Does life tend to harden us and make us more cynical and self-serving, or do some of us, at least, learn from experience that a little kindness helps ourselves as well as others?
In the early years of experimental economics, some were skeptical that the cooperative behaviors often displayed by university student subjects were representative of a broader population including older, non-student adults. Perhaps students at a given school share a sense of camaraderie. And maybe students are more idealistic and fair-minded than older adults.
Yet most attempts to see whether the “pro-social” behaviors displayed in economics experiments by university students would stand up when the subjects were “grown-ups” found that those older subjects were if anything more pro-social (more trusting, more cooperative) than the student ones. Something about their experiences seemed to be teaching people to be nicer, not more selfish, with the passage of time.
This post concerns one recent attempt to see what people take from their experiences of social interaction.
In my earlier post “When Nice Guys Finish First,” I described a decision experiment in which subjects interact in a dilemma situation called a voluntary contribution game. In each of a series of periods or rounds, each subject receives several units of experimental currency and has to decide what to keep for herself and what to put in a group fund. The dilemma is that all group members earn more if all put all of their money into the group fund, but if what others have put in is taken as given, each earns more the more she keeps for herself. Since the experiment prevents the subjects from entering into enforceable agreements, traditional economic reasoning predicts that self-interest will drive them toward a worse outcome than is available to them via moral norms, trust, or cooperation.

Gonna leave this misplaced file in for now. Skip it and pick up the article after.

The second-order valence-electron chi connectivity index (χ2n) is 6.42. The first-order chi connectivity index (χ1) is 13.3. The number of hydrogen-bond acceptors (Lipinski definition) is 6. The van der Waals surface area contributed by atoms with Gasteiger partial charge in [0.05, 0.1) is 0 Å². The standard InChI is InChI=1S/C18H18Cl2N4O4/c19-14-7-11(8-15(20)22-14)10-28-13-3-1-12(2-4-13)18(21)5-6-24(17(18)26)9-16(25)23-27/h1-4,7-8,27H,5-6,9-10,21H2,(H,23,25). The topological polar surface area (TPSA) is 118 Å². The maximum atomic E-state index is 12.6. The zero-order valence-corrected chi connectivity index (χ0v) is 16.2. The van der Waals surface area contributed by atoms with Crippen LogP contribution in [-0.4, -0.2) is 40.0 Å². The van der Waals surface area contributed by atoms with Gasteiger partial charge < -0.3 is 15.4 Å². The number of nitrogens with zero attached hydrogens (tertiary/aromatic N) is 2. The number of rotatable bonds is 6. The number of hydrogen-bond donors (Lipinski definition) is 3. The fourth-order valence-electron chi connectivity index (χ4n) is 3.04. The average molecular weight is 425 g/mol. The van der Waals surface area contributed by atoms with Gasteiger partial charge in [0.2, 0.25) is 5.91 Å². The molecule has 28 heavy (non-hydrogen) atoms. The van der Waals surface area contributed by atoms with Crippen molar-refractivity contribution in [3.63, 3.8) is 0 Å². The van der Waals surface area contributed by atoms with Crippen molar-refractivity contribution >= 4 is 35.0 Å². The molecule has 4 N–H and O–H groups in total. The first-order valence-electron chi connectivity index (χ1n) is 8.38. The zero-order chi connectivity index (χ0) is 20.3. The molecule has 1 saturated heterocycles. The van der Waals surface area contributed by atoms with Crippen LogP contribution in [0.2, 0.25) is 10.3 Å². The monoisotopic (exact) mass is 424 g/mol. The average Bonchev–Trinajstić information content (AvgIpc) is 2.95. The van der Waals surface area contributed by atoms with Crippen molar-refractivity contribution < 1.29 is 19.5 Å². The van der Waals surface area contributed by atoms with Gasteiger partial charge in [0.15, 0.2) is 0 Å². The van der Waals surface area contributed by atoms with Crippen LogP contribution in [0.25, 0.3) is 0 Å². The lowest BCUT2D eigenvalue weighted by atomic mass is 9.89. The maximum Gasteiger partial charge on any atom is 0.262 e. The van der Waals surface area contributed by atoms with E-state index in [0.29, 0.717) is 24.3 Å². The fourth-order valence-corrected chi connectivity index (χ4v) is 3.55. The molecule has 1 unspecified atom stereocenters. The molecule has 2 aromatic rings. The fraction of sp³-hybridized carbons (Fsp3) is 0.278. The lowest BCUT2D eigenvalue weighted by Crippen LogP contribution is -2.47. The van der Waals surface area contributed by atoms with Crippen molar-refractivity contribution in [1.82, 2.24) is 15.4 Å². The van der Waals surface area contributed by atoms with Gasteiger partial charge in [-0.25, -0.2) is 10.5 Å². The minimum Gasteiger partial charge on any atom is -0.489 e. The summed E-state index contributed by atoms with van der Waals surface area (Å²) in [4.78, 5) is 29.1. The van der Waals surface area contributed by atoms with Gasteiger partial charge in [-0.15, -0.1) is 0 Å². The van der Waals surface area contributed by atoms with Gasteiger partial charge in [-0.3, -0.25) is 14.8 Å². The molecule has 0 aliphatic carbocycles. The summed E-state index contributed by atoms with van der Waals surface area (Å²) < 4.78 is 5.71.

The “Nice Guys Finish First” experimental treatment that my research partners and I had conducted was one in which the subjects were given a say over who they would interact with as the game progressed. Virtually everyone wanted to have as partners those who contributed the most to the group fund, but since partner choice was mutual, cooperators ended up playing together and earning more than the more selfishly-behaving types.
While this was one of the first experiments to rigorously establish the benefits of earning a cooperative reputation, and while it seemed to illustrate well why having a say over who we deal with helps motivate us to adopt better behavior, it left at least two interesting questions unanswered. First, the subjects who had been less cooperative at the outset weren’t necessarily less nice. They may simply have been less optimistic that others would cooperate. But the design of the experiment made it difficult for them to overcome the consequences of their initial pessimism, because their early low contributions to their group fund remained part of the public information about them for the duration of their session, making it hard for them to compete for the most cooperative counterparts. We wondered whether a wiping clean of the slate might have led such individuals to compete for a good reputation from the outset, having learned that it pays to be nice.
An opposing force might be at work, though, if all subjects first finished a finite number of interactions whose end they were all well informed of. This would be an effect of what we call “end game” behavior. Clever individuals might act cooperatively to share the benefits of cooperation with like-seeming partners for as long as new partner choices remained possible for all, but when the last such choice had been taken and there was no remaining incentive to be nice, they might “cash in” on their reputations by putting nothing in the project and enjoying the benefits of any more selfless or naïve group members they could make “suckers” of. If a brand new game of the same type began, without any carrying over of reputation from the first one, wouldn’t the witnessing of such chicanery not lower trust by causing subjects to try to “defect” from cooperation one step ahead of one another?